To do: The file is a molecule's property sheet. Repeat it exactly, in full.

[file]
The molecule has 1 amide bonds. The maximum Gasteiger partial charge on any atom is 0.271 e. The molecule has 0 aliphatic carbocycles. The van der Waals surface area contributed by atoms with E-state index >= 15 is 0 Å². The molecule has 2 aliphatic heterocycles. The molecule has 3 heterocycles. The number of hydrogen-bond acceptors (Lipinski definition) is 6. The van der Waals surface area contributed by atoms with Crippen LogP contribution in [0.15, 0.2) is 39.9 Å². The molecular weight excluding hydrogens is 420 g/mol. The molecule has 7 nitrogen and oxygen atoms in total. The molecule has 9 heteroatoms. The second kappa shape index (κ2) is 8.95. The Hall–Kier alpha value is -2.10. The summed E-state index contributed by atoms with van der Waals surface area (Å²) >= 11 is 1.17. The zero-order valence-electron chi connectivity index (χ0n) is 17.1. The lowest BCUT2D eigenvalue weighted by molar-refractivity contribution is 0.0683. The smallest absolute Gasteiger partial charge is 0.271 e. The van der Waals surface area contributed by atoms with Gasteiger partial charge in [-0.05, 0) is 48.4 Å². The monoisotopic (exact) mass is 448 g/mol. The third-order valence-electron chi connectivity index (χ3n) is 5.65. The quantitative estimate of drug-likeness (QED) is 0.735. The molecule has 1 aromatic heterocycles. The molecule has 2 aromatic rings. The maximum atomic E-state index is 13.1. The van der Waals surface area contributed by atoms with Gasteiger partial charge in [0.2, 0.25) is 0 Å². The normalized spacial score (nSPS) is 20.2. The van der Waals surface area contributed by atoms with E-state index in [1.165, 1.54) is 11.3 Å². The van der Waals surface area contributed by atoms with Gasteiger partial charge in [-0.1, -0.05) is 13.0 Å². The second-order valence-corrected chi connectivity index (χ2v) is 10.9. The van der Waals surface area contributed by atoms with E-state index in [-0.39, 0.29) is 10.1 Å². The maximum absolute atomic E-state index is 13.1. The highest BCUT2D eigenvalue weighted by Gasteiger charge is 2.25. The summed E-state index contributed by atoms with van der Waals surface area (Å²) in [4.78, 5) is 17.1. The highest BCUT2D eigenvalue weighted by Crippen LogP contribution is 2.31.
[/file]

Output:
The molecule has 1 amide bonds. The maximum Gasteiger partial charge on any atom is 0.271 e. The molecule has 0 aliphatic carbocycles. The van der Waals surface area contributed by atoms with E-state index >= 15 is 0 Å². The molecule has 2 aliphatic heterocycles. The molecule has 3 heterocycles. The number of hydrogen-bond acceptors (Lipinski definition) is 6. The van der Waals surface area contributed by atoms with Crippen LogP contribution in [0.15, 0.2) is 39.9 Å². The molecular weight excluding hydrogens is 420 g/mol. The molecule has 7 nitrogen and oxygen atoms in total. The molecule has 9 heteroatoms. The second kappa shape index (κ2) is 8.95. The Hall–Kier alpha value is -2.10. The summed E-state index contributed by atoms with van der Waals surface area (Å²) >= 11 is 1.17. The zero-order valence-electron chi connectivity index (χ0n) is 17.1. The lowest BCUT2D eigenvalue weighted by molar-refractivity contribution is 0.0683. The smallest absolute Gasteiger partial charge is 0.271 e. The van der Waals surface area contributed by atoms with Gasteiger partial charge in [-0.05, 0) is 48.4 Å². The monoisotopic (exact) mass is 448 g/mol. The third-order valence-electron chi connectivity index (χ3n) is 5.65. The quantitative estimate of drug-likeness (QED) is 0.735. The molecule has 1 aromatic heterocycles. The molecule has 2 aromatic rings. The maximum atomic E-state index is 13.1. The van der Waals surface area contributed by atoms with Gasteiger partial charge in [0.2, 0.25) is 0 Å². The normalized spacial score (nSPS) is 20.2. The van der Waals surface area contributed by atoms with E-state index in [1.165, 1.54) is 11.3 Å². The van der Waals surface area contributed by atoms with Gasteiger partial charge in [-0.1, -0.05) is 13.0 Å². The second-order valence-corrected chi connectivity index (χ2v) is 10.9. The van der Waals surface area contributed by atoms with E-state index in [-0.39, 0.29) is 10.1 Å². The maximum absolute atomic E-state index is 13.1. The highest BCUT2D eigenvalue weighted by Gasteiger charge is 2.25. The summed E-state index contributed by atoms with van der Waals surface area (Å²) in [4.78, 5) is 17.1. The highest BCUT2D eigenvalue weighted by Crippen LogP contribution is 2.31.